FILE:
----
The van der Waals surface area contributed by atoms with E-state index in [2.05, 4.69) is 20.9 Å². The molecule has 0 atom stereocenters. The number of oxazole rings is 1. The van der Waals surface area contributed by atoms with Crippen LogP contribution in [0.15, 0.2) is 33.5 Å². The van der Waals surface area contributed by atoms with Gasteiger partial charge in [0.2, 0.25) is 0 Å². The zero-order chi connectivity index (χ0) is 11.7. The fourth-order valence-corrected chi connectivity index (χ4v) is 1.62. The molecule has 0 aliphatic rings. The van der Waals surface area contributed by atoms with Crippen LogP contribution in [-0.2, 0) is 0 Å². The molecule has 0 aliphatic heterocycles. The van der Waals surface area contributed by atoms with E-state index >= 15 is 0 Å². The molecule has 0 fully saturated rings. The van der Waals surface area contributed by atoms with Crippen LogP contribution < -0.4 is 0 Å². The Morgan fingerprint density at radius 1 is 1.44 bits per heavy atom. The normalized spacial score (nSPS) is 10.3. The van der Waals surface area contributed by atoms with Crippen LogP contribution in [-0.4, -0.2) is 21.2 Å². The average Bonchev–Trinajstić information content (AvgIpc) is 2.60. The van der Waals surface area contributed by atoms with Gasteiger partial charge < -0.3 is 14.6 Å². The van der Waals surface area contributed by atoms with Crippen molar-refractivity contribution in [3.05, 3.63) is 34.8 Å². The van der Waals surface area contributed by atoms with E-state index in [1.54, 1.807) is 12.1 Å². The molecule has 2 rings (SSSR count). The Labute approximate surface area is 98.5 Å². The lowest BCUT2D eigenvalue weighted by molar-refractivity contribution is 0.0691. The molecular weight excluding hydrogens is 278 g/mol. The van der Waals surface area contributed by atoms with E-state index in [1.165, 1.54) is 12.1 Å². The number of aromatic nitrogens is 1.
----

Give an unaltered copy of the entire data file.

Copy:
The van der Waals surface area contributed by atoms with E-state index in [2.05, 4.69) is 20.9 Å². The molecule has 0 atom stereocenters. The number of oxazole rings is 1. The van der Waals surface area contributed by atoms with Crippen LogP contribution in [0.15, 0.2) is 33.5 Å². The van der Waals surface area contributed by atoms with Gasteiger partial charge in [0.2, 0.25) is 0 Å². The zero-order chi connectivity index (χ0) is 11.7. The fourth-order valence-corrected chi connectivity index (χ4v) is 1.62. The molecule has 0 aliphatic rings. The van der Waals surface area contributed by atoms with Crippen LogP contribution in [-0.2, 0) is 0 Å². The molecule has 0 aliphatic heterocycles. The van der Waals surface area contributed by atoms with E-state index >= 15 is 0 Å². The molecule has 0 fully saturated rings. The van der Waals surface area contributed by atoms with Crippen LogP contribution < -0.4 is 0 Å². The Morgan fingerprint density at radius 1 is 1.44 bits per heavy atom. The normalized spacial score (nSPS) is 10.3. The van der Waals surface area contributed by atoms with Crippen LogP contribution in [-0.4, -0.2) is 21.2 Å². The average Bonchev–Trinajstić information content (AvgIpc) is 2.60. The van der Waals surface area contributed by atoms with Gasteiger partial charge < -0.3 is 14.6 Å². The van der Waals surface area contributed by atoms with Crippen molar-refractivity contribution in [3.05, 3.63) is 34.8 Å². The van der Waals surface area contributed by atoms with E-state index in [1.54, 1.807) is 12.1 Å². The molecule has 2 rings (SSSR count). The Labute approximate surface area is 98.5 Å². The lowest BCUT2D eigenvalue weighted by molar-refractivity contribution is 0.0691. The molecular weight excluding hydrogens is 278 g/mol. The van der Waals surface area contributed by atoms with E-state index in [1.165, 1.54) is 12.1 Å². The number of aromatic nitrogens is 1.